What come out of the old Cukur are the Kocovali capacity for love and the willingness to sacrifice oneself for one’s fellow. Cumali says clearly that the first job of the Kocovali boys is to pay. Any harm is on the Kocovali, on us, not on the people. If we lead, we are responsible, not like these Karakuzu who, according to Salih, don’t know or value love. In this brotherhood of Kocovali, there are members with different names and siblings ‘adopted in’ through familiarity, trust and need. Rather than the highly coloured, addictive sweets and cookies served up to the kids, these brothers, Alico in particular, thrive on hot traditional soup and fresh bread. Simple nourishing food. And simple nourishing family People are finding comfort in the familiarity of the old love. Sultan has reclaimed her eldest son and both appear to have found their loving part again Cumali is drawn once again to his love of past times. Everyone seems a little more healed each time each time Alico is kissed on his bald head and pretends not to like it. And I hope everyone else enjoyed the hug between Sena and Yamac as much as I did. Love these two and hasn’t her acting improved out of sight this season?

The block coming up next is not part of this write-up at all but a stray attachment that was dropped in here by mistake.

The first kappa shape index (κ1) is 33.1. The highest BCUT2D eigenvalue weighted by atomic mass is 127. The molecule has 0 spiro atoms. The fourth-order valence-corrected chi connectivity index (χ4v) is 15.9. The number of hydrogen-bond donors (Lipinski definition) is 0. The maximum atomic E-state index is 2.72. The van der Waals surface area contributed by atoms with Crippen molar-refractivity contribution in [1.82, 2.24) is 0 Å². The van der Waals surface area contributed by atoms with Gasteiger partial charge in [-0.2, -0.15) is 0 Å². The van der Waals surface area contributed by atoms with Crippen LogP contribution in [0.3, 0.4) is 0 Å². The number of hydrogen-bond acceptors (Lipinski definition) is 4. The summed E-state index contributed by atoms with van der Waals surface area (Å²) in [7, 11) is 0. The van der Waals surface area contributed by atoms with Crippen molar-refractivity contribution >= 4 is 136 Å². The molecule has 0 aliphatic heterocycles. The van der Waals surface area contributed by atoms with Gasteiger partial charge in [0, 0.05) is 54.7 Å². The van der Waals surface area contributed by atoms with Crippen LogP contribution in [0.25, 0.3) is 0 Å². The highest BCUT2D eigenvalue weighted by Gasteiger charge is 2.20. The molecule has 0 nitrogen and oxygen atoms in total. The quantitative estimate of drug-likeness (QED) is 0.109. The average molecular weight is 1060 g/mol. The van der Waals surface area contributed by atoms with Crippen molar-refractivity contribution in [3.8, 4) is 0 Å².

Mahsun has a signature sound. Whenever I hear it, my teeth go on edge, which I think was pretty much Toygar Isikli’s intent. This episode allowed Berkay Ates to show us just what an accomplished actor he is. The “Fikret” sequences demonstrate with cool precision the predatory pattern of the psychopath setting his snares in place.

He‘s a very handsome man and knows how to play to the crowd, this time consisting of Sena, who most assuredly is not his first ‘kill’. Alico has found many items of flimsy female underwear in Mahsun’s trash and he is very worried about it.